The economic feasibility of price discounts to improve diet in Australian Aboriginal remote communities

Anne Magnus, Marjory Moodie, Megan Ferguson, L Cobiac, Selma Liberato, Julie Brimblecombe

Research output: Contribution to journalArticleResearchpeer-review

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Abstract

Objective: To estimate the cost-effectiveness of fiscal measures applied in remote community food stores for Aboriginal Australians. 

Methods: Six price discount strategies on fruit, vegetables, diet drinks and water were modelled. Baseline diet was measured as 12 months' actual food sales data in three remote Aboriginal communities. Discount-induced changes in food purchases were based on published price elasticity data while the weight of the daily diet was assumed constant. Dietary change was converted to change in sodium and energy intake, and body mass index (BMI) over a 12-month period. Improved lifetime health outcomes, modelled for the remote population of Aboriginal and Torres Strait Islanders, were converted to disability adjusted life years (DALYs) saved using a proportional multistate lifetable model populated with diet-related disease risks and Aboriginal and Torres Strait Islander rates of disease. 

Results: While dietary change was small, five of the six price discount strategies were estimated as cost-effective, below a $50,000/DALY threshold. 

Conclusion: Stakeholders are committed to finding ways to reduce important inequalities in health status between Aboriginal and Torres Strait Islanders and non-Indigenous Australians. Price discounts offer potential to improve Aboriginal and Torres Strait Islander health. Verification of these results by trial-based research coupled with consideration of factors important to all stakeholders is needed. 
Original languageEnglish
Pages (from-to)S36-S41
Number of pages6
JournalAustralian and New Zealand Journal of Public Health
Volume40
Issue numberSuppl.1
DOIs
Publication statusPublished - 2016

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Economics
Diet
Quality-Adjusted Life Years
Food
Elasticity
Health
Energy Intake
Vegetables
Health Status
Cost-Benefit Analysis
Fruit
Body Mass Index
Sodium
Weights and Measures
Costs and Cost Analysis
Water
Research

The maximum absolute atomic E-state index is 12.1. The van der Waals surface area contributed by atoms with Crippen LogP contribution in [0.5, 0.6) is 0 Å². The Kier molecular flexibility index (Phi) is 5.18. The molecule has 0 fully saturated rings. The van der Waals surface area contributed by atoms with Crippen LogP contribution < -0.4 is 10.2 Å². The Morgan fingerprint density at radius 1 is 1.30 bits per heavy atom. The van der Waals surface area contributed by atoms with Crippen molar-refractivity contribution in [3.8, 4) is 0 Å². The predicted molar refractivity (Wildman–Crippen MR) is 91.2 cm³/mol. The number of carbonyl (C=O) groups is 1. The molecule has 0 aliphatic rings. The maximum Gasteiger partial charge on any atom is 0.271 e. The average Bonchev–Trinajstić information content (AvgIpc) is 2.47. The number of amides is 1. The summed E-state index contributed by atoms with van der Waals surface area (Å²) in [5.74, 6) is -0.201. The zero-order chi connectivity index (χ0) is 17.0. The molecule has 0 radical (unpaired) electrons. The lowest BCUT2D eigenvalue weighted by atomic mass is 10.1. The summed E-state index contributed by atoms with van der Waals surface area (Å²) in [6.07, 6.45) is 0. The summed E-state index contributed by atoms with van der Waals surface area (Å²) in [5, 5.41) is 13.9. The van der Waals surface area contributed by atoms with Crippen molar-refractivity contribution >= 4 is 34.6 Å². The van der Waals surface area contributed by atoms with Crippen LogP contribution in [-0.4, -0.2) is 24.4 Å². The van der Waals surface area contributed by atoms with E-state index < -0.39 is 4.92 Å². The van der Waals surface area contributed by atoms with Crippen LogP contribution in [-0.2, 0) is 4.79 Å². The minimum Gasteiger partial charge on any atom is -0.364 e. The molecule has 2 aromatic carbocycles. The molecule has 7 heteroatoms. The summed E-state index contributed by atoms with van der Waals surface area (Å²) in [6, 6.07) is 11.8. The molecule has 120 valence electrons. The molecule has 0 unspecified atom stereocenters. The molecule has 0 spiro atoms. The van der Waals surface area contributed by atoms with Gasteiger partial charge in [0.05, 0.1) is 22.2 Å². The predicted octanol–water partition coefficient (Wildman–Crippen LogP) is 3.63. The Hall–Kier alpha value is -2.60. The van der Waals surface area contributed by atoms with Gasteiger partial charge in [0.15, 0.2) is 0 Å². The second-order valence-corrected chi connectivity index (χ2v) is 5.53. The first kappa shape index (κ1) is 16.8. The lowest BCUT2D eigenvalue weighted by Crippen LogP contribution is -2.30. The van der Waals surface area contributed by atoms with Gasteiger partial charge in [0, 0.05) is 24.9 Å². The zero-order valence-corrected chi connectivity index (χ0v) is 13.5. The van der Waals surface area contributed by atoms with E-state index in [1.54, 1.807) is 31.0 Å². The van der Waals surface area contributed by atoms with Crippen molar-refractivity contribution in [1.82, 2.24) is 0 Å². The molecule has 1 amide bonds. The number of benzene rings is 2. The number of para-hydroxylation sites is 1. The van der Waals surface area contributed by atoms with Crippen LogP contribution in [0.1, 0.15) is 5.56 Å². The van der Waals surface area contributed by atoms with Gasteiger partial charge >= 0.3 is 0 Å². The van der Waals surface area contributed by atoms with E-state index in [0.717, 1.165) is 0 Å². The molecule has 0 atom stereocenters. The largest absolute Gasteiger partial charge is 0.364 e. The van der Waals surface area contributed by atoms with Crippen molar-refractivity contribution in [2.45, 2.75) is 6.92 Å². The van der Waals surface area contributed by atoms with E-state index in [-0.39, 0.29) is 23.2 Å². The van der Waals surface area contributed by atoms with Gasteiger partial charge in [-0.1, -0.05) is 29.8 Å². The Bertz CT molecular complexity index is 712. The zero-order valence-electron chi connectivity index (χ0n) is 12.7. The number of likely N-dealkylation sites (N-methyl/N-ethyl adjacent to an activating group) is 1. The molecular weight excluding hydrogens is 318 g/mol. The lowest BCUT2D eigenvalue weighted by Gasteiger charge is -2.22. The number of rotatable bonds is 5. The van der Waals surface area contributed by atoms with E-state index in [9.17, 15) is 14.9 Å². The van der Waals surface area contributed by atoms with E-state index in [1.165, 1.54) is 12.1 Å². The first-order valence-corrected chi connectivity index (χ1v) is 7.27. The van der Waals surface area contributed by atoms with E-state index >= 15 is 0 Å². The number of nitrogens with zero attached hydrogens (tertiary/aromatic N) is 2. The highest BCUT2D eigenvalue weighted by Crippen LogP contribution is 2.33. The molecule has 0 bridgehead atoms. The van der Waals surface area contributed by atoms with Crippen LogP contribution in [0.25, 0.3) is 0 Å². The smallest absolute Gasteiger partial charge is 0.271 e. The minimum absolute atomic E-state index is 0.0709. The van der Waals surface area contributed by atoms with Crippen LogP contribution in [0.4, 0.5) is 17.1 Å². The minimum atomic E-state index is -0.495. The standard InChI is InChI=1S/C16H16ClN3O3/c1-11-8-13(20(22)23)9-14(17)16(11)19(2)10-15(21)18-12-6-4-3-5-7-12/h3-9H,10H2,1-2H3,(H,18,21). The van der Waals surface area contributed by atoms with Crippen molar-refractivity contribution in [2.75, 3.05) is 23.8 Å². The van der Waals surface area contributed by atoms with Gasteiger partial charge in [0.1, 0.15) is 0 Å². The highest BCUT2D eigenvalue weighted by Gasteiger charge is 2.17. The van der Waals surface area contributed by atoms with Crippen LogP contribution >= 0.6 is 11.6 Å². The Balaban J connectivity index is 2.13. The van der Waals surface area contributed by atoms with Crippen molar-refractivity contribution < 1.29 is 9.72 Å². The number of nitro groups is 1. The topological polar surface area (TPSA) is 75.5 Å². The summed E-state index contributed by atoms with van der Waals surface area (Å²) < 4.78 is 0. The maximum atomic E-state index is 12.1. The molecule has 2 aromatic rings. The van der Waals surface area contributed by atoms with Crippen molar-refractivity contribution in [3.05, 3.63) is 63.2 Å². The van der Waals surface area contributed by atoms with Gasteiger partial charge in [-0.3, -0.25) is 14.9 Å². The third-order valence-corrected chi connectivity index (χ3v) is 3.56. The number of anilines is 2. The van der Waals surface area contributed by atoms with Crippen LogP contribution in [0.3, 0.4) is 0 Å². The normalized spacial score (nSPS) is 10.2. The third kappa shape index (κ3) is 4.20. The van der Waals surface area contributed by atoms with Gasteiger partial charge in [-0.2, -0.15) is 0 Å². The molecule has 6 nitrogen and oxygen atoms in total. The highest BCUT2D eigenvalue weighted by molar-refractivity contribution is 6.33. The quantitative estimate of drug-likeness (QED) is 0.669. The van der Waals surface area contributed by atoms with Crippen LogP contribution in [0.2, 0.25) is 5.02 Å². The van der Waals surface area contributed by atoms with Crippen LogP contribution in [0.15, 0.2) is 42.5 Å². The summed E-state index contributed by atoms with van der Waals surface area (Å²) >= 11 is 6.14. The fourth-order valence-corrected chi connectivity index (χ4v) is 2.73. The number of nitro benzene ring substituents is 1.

Population

Cite this

Magnus, Anne ; Moodie, Marjory ; Ferguson, Megan ; Cobiac, L ; Liberato, Selma ; Brimblecombe, Julie. / The economic feasibility of price discounts to improve diet in Australian Aboriginal remote communities. In: Australian and New Zealand Journal of Public Health. 2016 ; Vol. 40, No. Suppl.1. pp. S36-S41.
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abstract = "Objective: To estimate the cost-effectiveness of fiscal measures applied in remote community food stores for Aboriginal Australians. Methods: Six price discount strategies on fruit, vegetables, diet drinks and water were modelled. Baseline diet was measured as 12 months' actual food sales data in three remote Aboriginal communities. Discount-induced changes in food purchases were based on published price elasticity data while the weight of the daily diet was assumed constant. Dietary change was converted to change in sodium and energy intake, and body mass index (BMI) over a 12-month period. Improved lifetime health outcomes, modelled for the remote population of Aboriginal and Torres Strait Islanders, were converted to disability adjusted life years (DALYs) saved using a proportional multistate lifetable model populated with diet-related disease risks and Aboriginal and Torres Strait Islander rates of disease. Results: While dietary change was small, five of the six price discount strategies were estimated as cost-effective, below a $50,000/DALY threshold. Conclusion: Stakeholders are committed to finding ways to reduce important inequalities in health status between Aboriginal and Torres Strait Islanders and non-Indigenous Australians. Price discounts offer potential to improve Aboriginal and Torres Strait Islander health. Verification of these results by trial-based research coupled with consideration of factors important to all stakeholders is needed. ",
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The economic feasibility of price discounts to improve diet in Australian Aboriginal remote communities. / Magnus, Anne; Moodie, Marjory; Ferguson, Megan; Cobiac, L; Liberato, Selma; Brimblecombe, Julie.

In: Australian and New Zealand Journal of Public Health, Vol. 40, No. Suppl.1, 2016, p. S36-S41.

Research output: Contribution to journalArticleResearchpeer-review

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